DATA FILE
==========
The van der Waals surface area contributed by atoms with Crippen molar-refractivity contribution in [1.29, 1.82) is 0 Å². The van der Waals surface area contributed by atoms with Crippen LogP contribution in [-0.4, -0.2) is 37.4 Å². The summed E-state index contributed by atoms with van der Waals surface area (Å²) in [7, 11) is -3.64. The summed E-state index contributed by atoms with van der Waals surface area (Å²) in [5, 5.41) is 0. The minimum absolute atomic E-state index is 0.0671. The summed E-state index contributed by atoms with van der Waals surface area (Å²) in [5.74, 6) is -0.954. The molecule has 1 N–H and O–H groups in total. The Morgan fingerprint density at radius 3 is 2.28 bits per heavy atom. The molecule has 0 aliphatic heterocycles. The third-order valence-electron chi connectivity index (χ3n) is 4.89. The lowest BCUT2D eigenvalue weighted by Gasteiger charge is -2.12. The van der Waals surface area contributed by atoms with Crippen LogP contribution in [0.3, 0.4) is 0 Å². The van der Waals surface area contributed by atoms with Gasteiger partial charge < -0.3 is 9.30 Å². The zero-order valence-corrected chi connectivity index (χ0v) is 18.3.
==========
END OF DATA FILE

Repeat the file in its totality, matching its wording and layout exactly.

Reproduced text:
The van der Waals surface area contributed by atoms with Crippen molar-refractivity contribution in [1.29, 1.82) is 0 Å². The van der Waals surface area contributed by atoms with Crippen LogP contribution in [-0.4, -0.2) is 37.4 Å². The summed E-state index contributed by atoms with van der Waals surface area (Å²) in [7, 11) is -3.64. The summed E-state index contributed by atoms with van der Waals surface area (Å²) in [5, 5.41) is 0. The minimum absolute atomic E-state index is 0.0671. The summed E-state index contributed by atoms with van der Waals surface area (Å²) in [5.74, 6) is -0.954. The molecule has 1 N–H and O–H groups in total. The Morgan fingerprint density at radius 3 is 2.28 bits per heavy atom. The molecule has 0 aliphatic heterocycles. The third-order valence-electron chi connectivity index (χ3n) is 4.89. The lowest BCUT2D eigenvalue weighted by Gasteiger charge is -2.12. The van der Waals surface area contributed by atoms with Crippen LogP contribution in [0.3, 0.4) is 0 Å². The van der Waals surface area contributed by atoms with Gasteiger partial charge < -0.3 is 9.30 Å². The zero-order valence-corrected chi connectivity index (χ0v) is 18.3.